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Smoking and the risk for bipolar disorder: evidence from a bidirectional Mendelian randomisation study

Vermeulen, Jentien M., Wootton, Robyn E., Treur, Jorien L., Sallis, Hannah M., Jones, Hannah J., Zammit, Stanley, van den Brink, Wim, Goodwin, Guy M., de Haan, Lieuwe and Munafò, Marcus R. 2019. Smoking and the risk for bipolar disorder: evidence from a bidirectional Mendelian randomisation study. British Journal of Psychiatry 10.1192/bjp.2019.202
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Abstract

Background There is increasing evidence that smoking is a risk factor for severe mental illness, including bipolar disorder. Conversely, patients with bipolar disorder might smoke more (often) as a result of the psychiatric disorder. Aims We conducted a bidirectional Mendelian randomisation (MR) study to investigate the direction and evidence for a causal nature of the relationship between smoking and bipolar disorder. Method We used publicly available summary statistics from genome-wide association studies on bipolar disorder, smoking initiation, smoking heaviness, smoking cessation and lifetime smoking (i.e. a compound measure of heaviness, duration and cessation). We applied analytical methods with different, orthogonal assumptions to triangulate results, including inverse-variance weighted (IVW), MR-Egger, MR-Egger SIMEX, weighted-median, weighted-mode and Steiger-filtered analyses. Results Across different methods of MR, consistent evidence was found for a positive effect of smoking on the odds of bipolar disorder (smoking initiation ORIVW = 1.46, 95% CI 1.28–1.66, P = 1.44 × 10−8, lifetime smoking ORIVW = 1.72, 95% CI 1.29–2.28, P = 1.8 × 10−4). The MR analyses of the effect of liability to bipolar disorder on smoking provided no clear evidence of a strong causal effect (smoking heaviness betaIVW = 0.028, 95% CI 0.003–0.053, P = 2.9 × 10−2). Conclusions These findings suggest that smoking initiation and lifetime smoking are likely to be a causal risk factor for developing bipolar disorder. We found some evidence that liability to bipolar disorder increased smoking heaviness. Given that smoking is a modifiable risk factor, these findings further support investment into smoking prevention and treatment in order to reduce mental health problems in future generations.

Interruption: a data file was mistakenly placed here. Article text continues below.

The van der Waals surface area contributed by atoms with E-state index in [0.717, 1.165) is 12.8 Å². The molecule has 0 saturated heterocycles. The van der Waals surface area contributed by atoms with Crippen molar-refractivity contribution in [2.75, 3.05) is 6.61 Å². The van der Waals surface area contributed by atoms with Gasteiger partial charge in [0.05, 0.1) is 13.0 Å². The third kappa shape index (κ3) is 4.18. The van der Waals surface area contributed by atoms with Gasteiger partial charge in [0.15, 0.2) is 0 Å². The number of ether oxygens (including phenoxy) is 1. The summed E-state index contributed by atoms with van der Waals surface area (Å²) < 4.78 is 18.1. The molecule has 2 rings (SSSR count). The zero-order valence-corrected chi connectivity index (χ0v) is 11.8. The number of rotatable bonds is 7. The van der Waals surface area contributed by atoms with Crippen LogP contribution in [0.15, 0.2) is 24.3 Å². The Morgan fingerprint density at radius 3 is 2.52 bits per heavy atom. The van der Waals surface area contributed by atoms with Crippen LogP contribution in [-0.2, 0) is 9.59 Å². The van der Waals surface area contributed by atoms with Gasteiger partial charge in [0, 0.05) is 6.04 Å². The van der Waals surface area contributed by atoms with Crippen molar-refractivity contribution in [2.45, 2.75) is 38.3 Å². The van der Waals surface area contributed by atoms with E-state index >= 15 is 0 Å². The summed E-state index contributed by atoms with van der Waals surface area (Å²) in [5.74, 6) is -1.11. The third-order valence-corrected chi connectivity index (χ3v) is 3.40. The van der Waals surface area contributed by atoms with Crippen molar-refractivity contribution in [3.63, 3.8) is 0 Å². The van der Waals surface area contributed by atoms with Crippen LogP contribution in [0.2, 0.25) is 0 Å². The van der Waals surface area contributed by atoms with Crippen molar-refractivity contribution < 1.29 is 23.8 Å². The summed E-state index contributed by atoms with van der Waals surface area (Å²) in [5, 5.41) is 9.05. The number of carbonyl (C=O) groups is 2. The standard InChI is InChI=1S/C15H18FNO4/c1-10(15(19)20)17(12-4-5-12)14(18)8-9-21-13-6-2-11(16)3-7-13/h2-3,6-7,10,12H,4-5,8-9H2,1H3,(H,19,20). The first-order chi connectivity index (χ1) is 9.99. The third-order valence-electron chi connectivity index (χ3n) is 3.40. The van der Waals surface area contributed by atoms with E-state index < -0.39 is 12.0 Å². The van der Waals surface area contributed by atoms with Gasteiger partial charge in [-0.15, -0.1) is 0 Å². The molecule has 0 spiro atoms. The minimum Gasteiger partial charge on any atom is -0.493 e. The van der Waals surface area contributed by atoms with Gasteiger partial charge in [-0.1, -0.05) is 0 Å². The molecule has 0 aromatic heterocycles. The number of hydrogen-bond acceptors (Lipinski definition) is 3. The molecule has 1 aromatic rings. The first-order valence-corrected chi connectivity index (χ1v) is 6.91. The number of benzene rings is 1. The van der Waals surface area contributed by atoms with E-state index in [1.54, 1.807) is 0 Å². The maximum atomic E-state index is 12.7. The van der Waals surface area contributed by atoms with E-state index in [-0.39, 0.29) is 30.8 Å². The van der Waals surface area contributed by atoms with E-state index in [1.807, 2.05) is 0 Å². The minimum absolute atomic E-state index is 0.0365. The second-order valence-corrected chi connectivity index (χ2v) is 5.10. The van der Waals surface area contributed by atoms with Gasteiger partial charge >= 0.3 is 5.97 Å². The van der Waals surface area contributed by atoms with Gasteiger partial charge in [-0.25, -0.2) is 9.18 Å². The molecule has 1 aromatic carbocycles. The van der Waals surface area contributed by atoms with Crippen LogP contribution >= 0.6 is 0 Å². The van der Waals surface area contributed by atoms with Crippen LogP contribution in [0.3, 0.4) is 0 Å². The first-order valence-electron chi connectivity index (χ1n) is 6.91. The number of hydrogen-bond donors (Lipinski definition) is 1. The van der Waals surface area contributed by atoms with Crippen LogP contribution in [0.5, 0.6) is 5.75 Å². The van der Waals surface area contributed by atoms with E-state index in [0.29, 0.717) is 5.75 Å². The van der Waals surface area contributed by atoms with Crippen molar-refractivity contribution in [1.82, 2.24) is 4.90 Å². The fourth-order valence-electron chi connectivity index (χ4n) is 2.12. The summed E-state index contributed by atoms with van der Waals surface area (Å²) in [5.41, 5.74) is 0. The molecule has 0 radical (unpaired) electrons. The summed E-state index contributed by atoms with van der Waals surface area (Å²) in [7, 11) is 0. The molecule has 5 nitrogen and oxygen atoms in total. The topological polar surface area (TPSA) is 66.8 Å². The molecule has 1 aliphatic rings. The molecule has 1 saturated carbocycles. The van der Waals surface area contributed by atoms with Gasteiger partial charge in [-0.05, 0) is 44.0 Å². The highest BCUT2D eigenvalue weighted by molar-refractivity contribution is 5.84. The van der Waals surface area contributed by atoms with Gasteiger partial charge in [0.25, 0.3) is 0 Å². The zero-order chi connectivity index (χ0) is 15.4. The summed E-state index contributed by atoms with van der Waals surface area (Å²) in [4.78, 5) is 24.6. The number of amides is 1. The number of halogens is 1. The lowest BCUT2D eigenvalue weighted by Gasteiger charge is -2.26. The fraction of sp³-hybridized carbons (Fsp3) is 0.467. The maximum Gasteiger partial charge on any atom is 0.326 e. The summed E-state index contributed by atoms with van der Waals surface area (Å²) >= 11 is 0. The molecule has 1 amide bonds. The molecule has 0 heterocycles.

Item Type: Article
Date Type: Published Online
Status: In Press
Schools: Medicine
MRC Centre for Neuropsychiatric Genetics and Genomics (CNGG)
Publisher: Cambridge University Press (CUP)
ISSN: 0007-1250
Date of First Compliant Deposit: 15 October 2019
Date of Acceptance: 14 August 2019
Last Modified: 17 Oct 2019 17:32
URI: http://orca.cf.ac.uk/id/eprint/126049

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